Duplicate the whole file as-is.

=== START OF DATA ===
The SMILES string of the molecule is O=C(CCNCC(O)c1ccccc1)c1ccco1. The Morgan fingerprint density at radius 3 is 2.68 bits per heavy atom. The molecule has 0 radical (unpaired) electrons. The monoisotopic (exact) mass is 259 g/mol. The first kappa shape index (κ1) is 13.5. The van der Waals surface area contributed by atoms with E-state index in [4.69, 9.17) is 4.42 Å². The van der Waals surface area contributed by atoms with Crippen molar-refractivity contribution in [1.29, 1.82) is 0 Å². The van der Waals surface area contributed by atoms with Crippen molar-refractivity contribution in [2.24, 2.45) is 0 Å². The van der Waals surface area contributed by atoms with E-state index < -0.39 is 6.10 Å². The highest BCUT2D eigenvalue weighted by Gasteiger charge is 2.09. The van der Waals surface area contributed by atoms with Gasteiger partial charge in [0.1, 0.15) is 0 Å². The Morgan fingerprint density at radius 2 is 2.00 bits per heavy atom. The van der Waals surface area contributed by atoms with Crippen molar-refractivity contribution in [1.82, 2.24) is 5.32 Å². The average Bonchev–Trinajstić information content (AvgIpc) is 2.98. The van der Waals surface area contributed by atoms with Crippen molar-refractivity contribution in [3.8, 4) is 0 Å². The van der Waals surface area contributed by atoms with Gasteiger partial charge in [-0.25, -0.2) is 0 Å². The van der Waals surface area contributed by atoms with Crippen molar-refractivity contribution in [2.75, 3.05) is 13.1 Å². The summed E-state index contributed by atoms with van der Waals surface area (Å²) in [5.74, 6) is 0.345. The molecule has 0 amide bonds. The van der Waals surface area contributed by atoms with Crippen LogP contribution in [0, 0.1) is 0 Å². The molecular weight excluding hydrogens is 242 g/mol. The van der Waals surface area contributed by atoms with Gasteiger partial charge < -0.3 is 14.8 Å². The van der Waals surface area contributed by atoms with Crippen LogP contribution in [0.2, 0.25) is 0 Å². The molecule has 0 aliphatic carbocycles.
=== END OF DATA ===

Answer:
The SMILES string of the molecule is O=C(CCNCC(O)c1ccccc1)c1ccco1. The Morgan fingerprint density at radius 3 is 2.68 bits per heavy atom. The molecule has 0 radical (unpaired) electrons. The monoisotopic (exact) mass is 259 g/mol. The first kappa shape index (κ1) is 13.5. The van der Waals surface area contributed by atoms with E-state index in [4.69, 9.17) is 4.42 Å². The van der Waals surface area contributed by atoms with Crippen molar-refractivity contribution in [1.29, 1.82) is 0 Å². The van der Waals surface area contributed by atoms with Crippen molar-refractivity contribution in [2.24, 2.45) is 0 Å². The van der Waals surface area contributed by atoms with E-state index < -0.39 is 6.10 Å². The highest BCUT2D eigenvalue weighted by Gasteiger charge is 2.09. The van der Waals surface area contributed by atoms with Gasteiger partial charge in [0.1, 0.15) is 0 Å². The Morgan fingerprint density at radius 2 is 2.00 bits per heavy atom. The van der Waals surface area contributed by atoms with Crippen molar-refractivity contribution in [1.82, 2.24) is 5.32 Å². The average Bonchev–Trinajstić information content (AvgIpc) is 2.98. The van der Waals surface area contributed by atoms with Crippen molar-refractivity contribution in [3.8, 4) is 0 Å². The van der Waals surface area contributed by atoms with Gasteiger partial charge in [-0.25, -0.2) is 0 Å². The van der Waals surface area contributed by atoms with Crippen molar-refractivity contribution in [2.75, 3.05) is 13.1 Å². The summed E-state index contributed by atoms with van der Waals surface area (Å²) in [5.74, 6) is 0.345. The molecule has 0 amide bonds. The van der Waals surface area contributed by atoms with Crippen LogP contribution in [0, 0.1) is 0 Å². The molecular weight excluding hydrogens is 242 g/mol. The van der Waals surface area contributed by atoms with Gasteiger partial charge < -0.3 is 14.8 Å². The van der Waals surface area contributed by atoms with Crippen LogP contribution in [0.2, 0.25) is 0 Å². The molecule has 0 aliphatic carbocycles.